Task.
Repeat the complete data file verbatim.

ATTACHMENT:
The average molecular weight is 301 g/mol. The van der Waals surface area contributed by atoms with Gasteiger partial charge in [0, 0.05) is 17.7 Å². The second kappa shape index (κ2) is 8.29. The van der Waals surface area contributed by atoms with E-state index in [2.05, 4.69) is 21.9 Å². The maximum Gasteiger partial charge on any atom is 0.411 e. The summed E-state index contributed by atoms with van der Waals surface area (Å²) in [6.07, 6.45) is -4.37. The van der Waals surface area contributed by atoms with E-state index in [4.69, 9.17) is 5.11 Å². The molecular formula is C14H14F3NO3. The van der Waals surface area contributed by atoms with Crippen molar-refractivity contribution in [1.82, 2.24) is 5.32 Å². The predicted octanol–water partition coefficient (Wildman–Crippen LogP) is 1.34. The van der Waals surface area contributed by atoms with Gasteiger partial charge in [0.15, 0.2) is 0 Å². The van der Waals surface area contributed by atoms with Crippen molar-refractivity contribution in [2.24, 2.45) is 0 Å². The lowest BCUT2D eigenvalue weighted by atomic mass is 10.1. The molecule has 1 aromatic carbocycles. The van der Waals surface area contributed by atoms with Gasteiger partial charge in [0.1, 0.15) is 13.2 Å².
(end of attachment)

The average molecular weight is 301 g/mol. The van der Waals surface area contributed by atoms with Gasteiger partial charge in [0, 0.05) is 17.7 Å². The second kappa shape index (κ2) is 8.29. The van der Waals surface area contributed by atoms with E-state index in [2.05, 4.69) is 21.9 Å². The maximum Gasteiger partial charge on any atom is 0.411 e. The summed E-state index contributed by atoms with van der Waals surface area (Å²) in [6.07, 6.45) is -4.37. The van der Waals surface area contributed by atoms with E-state index in [4.69, 9.17) is 5.11 Å². The molecular formula is C14H14F3NO3. The van der Waals surface area contributed by atoms with Crippen molar-refractivity contribution in [1.82, 2.24) is 5.32 Å². The predicted octanol–water partition coefficient (Wildman–Crippen LogP) is 1.34. The van der Waals surface area contributed by atoms with Gasteiger partial charge in [0.15, 0.2) is 0 Å². The van der Waals surface area contributed by atoms with Crippen molar-refractivity contribution in [2.24, 2.45) is 0 Å². The lowest BCUT2D eigenvalue weighted by atomic mass is 10.1. The molecule has 1 aromatic carbocycles. The van der Waals surface area contributed by atoms with Gasteiger partial charge in [0.1, 0.15) is 13.2 Å².